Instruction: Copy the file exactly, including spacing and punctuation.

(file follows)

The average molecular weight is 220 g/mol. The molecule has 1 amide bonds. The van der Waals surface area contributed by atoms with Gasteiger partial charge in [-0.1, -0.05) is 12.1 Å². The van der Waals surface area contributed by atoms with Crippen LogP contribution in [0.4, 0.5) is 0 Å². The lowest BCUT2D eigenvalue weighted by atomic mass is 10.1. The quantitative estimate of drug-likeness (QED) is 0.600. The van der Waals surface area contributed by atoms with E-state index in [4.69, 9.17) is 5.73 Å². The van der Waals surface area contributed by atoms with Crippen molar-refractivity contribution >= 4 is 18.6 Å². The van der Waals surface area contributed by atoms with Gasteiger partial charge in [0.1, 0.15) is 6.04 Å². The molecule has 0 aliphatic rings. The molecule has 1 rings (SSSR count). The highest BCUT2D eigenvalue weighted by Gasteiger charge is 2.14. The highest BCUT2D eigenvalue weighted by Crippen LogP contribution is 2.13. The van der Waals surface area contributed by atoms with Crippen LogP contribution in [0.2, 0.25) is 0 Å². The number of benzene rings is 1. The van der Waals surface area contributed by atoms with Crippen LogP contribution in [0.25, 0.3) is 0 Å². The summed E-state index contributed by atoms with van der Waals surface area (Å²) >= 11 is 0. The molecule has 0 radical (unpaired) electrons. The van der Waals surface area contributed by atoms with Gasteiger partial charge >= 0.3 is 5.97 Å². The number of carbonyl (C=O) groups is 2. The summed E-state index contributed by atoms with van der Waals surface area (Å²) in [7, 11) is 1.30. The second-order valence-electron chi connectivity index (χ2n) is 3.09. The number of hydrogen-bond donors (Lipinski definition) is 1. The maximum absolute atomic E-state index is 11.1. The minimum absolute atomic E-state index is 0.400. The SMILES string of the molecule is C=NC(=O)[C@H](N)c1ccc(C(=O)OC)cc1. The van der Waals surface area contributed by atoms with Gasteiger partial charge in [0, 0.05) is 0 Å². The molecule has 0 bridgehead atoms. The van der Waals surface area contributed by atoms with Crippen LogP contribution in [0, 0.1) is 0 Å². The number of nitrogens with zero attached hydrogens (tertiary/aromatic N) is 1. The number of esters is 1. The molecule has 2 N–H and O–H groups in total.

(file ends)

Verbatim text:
The average molecular weight is 220 g/mol. The molecule has 1 amide bonds. The van der Waals surface area contributed by atoms with Gasteiger partial charge in [-0.1, -0.05) is 12.1 Å². The van der Waals surface area contributed by atoms with Crippen LogP contribution in [0.4, 0.5) is 0 Å². The lowest BCUT2D eigenvalue weighted by atomic mass is 10.1. The quantitative estimate of drug-likeness (QED) is 0.600. The van der Waals surface area contributed by atoms with E-state index in [4.69, 9.17) is 5.73 Å². The van der Waals surface area contributed by atoms with Crippen molar-refractivity contribution >= 4 is 18.6 Å². The van der Waals surface area contributed by atoms with Gasteiger partial charge in [0.1, 0.15) is 6.04 Å². The molecule has 0 aliphatic rings. The molecule has 1 rings (SSSR count). The highest BCUT2D eigenvalue weighted by Gasteiger charge is 2.14. The highest BCUT2D eigenvalue weighted by Crippen LogP contribution is 2.13. The van der Waals surface area contributed by atoms with Crippen LogP contribution in [0.2, 0.25) is 0 Å². The number of benzene rings is 1. The van der Waals surface area contributed by atoms with Crippen LogP contribution in [0.25, 0.3) is 0 Å². The summed E-state index contributed by atoms with van der Waals surface area (Å²) >= 11 is 0. The molecule has 0 radical (unpaired) electrons. The van der Waals surface area contributed by atoms with Gasteiger partial charge >= 0.3 is 5.97 Å². The number of carbonyl (C=O) groups is 2. The summed E-state index contributed by atoms with van der Waals surface area (Å²) in [7, 11) is 1.30. The second-order valence-electron chi connectivity index (χ2n) is 3.09. The number of hydrogen-bond donors (Lipinski definition) is 1. The maximum absolute atomic E-state index is 11.1. The minimum absolute atomic E-state index is 0.400. The SMILES string of the molecule is C=NC(=O)[C@H](N)c1ccc(C(=O)OC)cc1. The van der Waals surface area contributed by atoms with Gasteiger partial charge in [0, 0.05) is 0 Å². The molecule has 0 bridgehead atoms. The van der Waals surface area contributed by atoms with Crippen LogP contribution in [0, 0.1) is 0 Å². The number of nitrogens with zero attached hydrogens (tertiary/aromatic N) is 1. The number of esters is 1. The molecule has 2 N–H and O–H groups in total.